Then in 1999, Dornan lost four of his best friends from high school in a car accident. In 2019, on journalist Jay Rayner’s Out To Lunch podcast, he talked about how the back-to-back tragedies sunk him into depression: “I had a very rough couple of years that I guess I’m still dealing with, both of [those] things today, every day. I had this summer where I’d go out a lot, drink, not really achieve anything. I dropped out of university and I was doing a marketing degree and [had] no interest in any aspect of marketing, and I thought ‘Well fuck this, I’m going to leave’.” His two older sisters, Liesa (who works for Disney in London) and Jessica (a fashion designer based in Falmouth), staged an intervention.
Dornan told The Guardian in 2014 that he has never considered himself particularly attractive. “I didn’t do particularly well with girls at school. I was always very young-looking. And my sister’s friends would always say: ‘You’re so cute.’ I fucking hated that. If you are a skinny, baby-faced teenager, the last thing you want to hear is that you’re cute.” His sisters begged to differ and persuaded him to enter the reality TV show Model Behaviour, which offered a prize of a one-year contract with the Select modeling agency and an appearance on the cover of GQ magazine. Liesa and Jessica thought that a change of scenery could be good for him, but he didn’t win.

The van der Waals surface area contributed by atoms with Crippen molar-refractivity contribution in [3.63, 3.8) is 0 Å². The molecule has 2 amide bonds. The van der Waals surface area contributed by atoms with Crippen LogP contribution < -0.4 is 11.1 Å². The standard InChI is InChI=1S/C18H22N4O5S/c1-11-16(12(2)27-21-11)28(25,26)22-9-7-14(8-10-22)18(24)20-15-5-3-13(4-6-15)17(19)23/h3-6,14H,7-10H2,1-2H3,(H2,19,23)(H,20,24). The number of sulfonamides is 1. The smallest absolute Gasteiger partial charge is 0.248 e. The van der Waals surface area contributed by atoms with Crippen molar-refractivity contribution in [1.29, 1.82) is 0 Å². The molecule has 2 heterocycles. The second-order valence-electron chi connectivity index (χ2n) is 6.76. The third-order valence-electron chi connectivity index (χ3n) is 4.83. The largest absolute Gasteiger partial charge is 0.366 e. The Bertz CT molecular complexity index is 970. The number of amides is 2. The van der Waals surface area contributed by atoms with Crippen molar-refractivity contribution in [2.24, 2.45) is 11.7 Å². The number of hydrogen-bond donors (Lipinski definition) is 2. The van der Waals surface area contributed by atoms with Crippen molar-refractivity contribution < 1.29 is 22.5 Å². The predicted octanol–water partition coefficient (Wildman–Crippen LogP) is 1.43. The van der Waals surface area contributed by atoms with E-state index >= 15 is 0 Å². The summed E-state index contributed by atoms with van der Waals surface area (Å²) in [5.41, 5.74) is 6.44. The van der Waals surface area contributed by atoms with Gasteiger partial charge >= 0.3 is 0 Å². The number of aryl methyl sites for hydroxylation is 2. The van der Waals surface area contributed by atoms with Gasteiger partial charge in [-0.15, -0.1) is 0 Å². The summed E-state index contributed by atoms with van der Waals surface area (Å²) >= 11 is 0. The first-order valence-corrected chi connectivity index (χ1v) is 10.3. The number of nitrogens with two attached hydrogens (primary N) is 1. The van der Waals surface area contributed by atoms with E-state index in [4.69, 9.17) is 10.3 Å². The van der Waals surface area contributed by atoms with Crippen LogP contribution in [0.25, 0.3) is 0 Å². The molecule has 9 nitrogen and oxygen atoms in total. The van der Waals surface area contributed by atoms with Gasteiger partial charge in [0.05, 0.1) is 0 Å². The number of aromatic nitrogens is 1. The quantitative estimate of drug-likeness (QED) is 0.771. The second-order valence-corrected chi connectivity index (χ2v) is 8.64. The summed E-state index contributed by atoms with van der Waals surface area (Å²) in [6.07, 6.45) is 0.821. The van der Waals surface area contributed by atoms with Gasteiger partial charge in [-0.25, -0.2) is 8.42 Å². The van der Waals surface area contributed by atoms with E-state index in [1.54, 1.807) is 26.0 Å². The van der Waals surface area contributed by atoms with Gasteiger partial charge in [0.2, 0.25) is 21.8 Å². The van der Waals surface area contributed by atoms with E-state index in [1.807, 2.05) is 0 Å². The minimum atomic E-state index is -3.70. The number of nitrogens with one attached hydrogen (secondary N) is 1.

Soon afterwards, however, he showed up at the agency’s London offices on his own and was signed. “Aged 21, I was doing some big, big campaigns – they were a huge deal – earning good money, but because I never really saw modeling as a career I guess I didn’t let it get to me too much,” he told GQ. Every time he went on a date or met a girl in a pub he would say he was a “landscape gardener or worked for Google.” Anything but admitting he was a model. He eventually started dating the actress Keira Knightley, and they were an item for two years.
As The New York Times reflected in a 2006 article entitled The Golden Torso, Dornan dazzled for brands like Dior, Calvin Klein, Armani and Abercrombie & Fitch because he seemed like a typical young man who could go unnoticed in a crowd. “He’s like the male Kate Moss,” Jim Moore, then creative director of GQ, said in that piece. “His proportions are a little off. He has a slight build. He’s on the small side for male models. But his torso is long, and so he looks taller, and he brings a relaxed quality to modeling. He knows what he’s there for, but unlike a lot of people, he’s not trying to be a male model. He is not modeling.”